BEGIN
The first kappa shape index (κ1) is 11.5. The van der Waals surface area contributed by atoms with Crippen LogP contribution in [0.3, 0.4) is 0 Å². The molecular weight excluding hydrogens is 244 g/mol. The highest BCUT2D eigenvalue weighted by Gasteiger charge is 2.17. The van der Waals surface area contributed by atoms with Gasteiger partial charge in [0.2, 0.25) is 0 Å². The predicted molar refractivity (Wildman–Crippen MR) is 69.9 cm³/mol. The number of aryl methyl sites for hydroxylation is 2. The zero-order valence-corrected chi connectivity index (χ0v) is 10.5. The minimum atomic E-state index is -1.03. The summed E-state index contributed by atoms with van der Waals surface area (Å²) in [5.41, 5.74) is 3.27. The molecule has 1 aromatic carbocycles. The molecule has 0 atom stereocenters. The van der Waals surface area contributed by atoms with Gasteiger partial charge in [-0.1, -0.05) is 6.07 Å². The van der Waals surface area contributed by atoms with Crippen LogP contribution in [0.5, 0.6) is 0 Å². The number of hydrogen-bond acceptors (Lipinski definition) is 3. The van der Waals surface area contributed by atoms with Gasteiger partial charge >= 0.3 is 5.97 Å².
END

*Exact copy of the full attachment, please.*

The first kappa shape index (κ1) is 11.5. The van der Waals surface area contributed by atoms with Crippen LogP contribution in [0.3, 0.4) is 0 Å². The molecular weight excluding hydrogens is 244 g/mol. The highest BCUT2D eigenvalue weighted by Gasteiger charge is 2.17. The van der Waals surface area contributed by atoms with Gasteiger partial charge in [0.2, 0.25) is 0 Å². The predicted molar refractivity (Wildman–Crippen MR) is 69.9 cm³/mol. The number of aryl methyl sites for hydroxylation is 2. The zero-order valence-corrected chi connectivity index (χ0v) is 10.5. The minimum atomic E-state index is -1.03. The summed E-state index contributed by atoms with van der Waals surface area (Å²) in [5.41, 5.74) is 3.27. The molecule has 1 aromatic carbocycles. The molecule has 0 atom stereocenters. The van der Waals surface area contributed by atoms with Gasteiger partial charge in [-0.1, -0.05) is 6.07 Å². The van der Waals surface area contributed by atoms with Crippen LogP contribution in [0.5, 0.6) is 0 Å². The number of hydrogen-bond acceptors (Lipinski definition) is 3. The van der Waals surface area contributed by atoms with Gasteiger partial charge >= 0.3 is 5.97 Å².